NEVADA CITY, Calif. July 1, 2012 - On June 1, the Forest Service released its draft revised management plan for the Lake Tahoe Basin. The plan defers consideration of changes to winter motorized recreation management, essentially treating winter as a less important time of year. Snowlands Network urges the Forest Service to revise the draft plan to address this issue. The winter season is important to the Lake Tahoe Basin and deserves Forest Service attention now.
"The Lake Tahoe national forest lands must be managed to maintain their unique qualities, including air and water quality and recreation opportunities," said Gail Ferrell, President of Snowlands Network. "Though winter motorized recreation may be a difficult issue due to the vigor with which the motorized community protects its interest, such difficulty does not excuse management deferral of this issue. This is particularly true now, when the entire management plan is being revised. Now is the time to address the snowmobile issue."
Unlike summer off-road vehicle use, which is confined to designated trails and areas, winter motorized recreation is largely unrestricted. Over-the-snow vehicles (OSVs) may travel cross-country and on all lands outside of Wilderness except where the Forest Service has mandated areas for non-motorized winter use. Although the Forest Service has implemented some OSV closures in the Tahoe Basin, the increase in demand for winter recreation makes it imperative that the Forest Service take additional action.
"Motorized recreation is incompatible with non-motorized recreation," said Marcus Libkind, Snowlands' Chairman. "Motorized recreation pollutes the air one breathes, ruts the snowscape and creates loud noise in an environment where one seeks quiet and serenity. A small number of snowmobile riders can thereby render a large area unsuitable for much larger numbers of skiers and snowshoers. This has happened in the Tahoe Basin, including at the Brockway and Spooner summits, where skiing and snowshoeing have essentially been eliminated as an enjoyable activity. Snowmobiles will continue to impact further areas unless the Forest Service takes action."
Snowmobiles are very high-impact vehicles, capable of "high-marking" steep alpine slopes, and emit approximately 100 times as much pollution as cars (according to the U.S. Environmental Protection Agency). The relative impact of OSVs grows more significant each year due to continued efforts to reduce automobile emissions and the lack of comparable attention to OSV emissions. Much of this pollution is deposited on the snow and enters the watershed through snowmelt. In addition to pollutants such as carbon monoxide that are immediately harmful to one's health, snowmobile exhaust contains nitrogen compounds that contribute to Lake Tahoe's turbidity by stimulating algae growth.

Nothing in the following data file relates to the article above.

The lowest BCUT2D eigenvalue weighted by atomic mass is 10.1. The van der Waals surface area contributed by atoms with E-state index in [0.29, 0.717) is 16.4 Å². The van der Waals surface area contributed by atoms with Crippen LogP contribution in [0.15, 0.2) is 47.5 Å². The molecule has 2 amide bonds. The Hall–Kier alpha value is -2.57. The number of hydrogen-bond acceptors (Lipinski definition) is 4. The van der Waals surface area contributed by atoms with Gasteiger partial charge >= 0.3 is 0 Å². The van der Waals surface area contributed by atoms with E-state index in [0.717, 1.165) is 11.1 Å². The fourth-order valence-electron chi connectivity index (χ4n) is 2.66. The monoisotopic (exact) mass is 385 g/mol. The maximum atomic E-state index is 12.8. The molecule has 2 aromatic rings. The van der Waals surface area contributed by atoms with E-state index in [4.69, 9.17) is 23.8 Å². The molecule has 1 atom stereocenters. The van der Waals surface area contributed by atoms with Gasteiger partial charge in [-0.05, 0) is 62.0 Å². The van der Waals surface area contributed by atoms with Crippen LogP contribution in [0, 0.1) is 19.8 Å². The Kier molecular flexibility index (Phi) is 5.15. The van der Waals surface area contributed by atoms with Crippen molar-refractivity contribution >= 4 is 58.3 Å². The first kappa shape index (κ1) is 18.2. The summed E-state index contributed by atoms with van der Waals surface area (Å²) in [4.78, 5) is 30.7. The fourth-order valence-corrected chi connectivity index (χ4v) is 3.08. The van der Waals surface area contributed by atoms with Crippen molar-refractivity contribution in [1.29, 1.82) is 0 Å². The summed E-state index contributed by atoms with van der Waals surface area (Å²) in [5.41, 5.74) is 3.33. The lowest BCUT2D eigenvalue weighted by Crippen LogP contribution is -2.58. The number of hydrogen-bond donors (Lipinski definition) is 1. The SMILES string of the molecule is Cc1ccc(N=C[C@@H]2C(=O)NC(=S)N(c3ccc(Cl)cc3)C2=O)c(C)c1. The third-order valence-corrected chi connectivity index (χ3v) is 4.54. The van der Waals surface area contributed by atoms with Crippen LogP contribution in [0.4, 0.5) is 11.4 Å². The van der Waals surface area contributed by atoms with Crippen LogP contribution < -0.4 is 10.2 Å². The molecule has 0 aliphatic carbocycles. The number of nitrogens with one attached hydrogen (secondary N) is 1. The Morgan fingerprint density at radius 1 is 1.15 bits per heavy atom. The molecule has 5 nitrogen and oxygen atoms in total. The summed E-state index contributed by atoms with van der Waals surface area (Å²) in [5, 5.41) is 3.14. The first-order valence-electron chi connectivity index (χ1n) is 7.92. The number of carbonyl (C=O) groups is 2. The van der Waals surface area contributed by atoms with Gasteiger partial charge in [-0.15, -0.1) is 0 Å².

"Although a strong environmental claim can be made for the total elimination of snowmobiles from the Tahoe Basin, Snowlands' objectives are only to have the Forest Service manage for a balance in winter recreation opportunity and to eliminate the noisiest and most polluting OSVs," said Bob Rowen, Snowlands' Vice President of Advocacy. "There is no acceptable reason that the Jewel of the Sky should suffer from highly polluting forms of recreation. Unfortunately, the Forest Service continues to defer close consideration of the snowmobile problem. In its review, the Forest Service failed to address the impact of snowmobiles on air quality and water quality, even though snowmobiles are the most highly polluting recreational vehicle for consumer use and Lake Tahoe is cherished for its pristine waters."
Snowlands Network is a 501(c)(3) organization, based in California, that advocates for clean and quiet winter recreation and has approximately 500 members.
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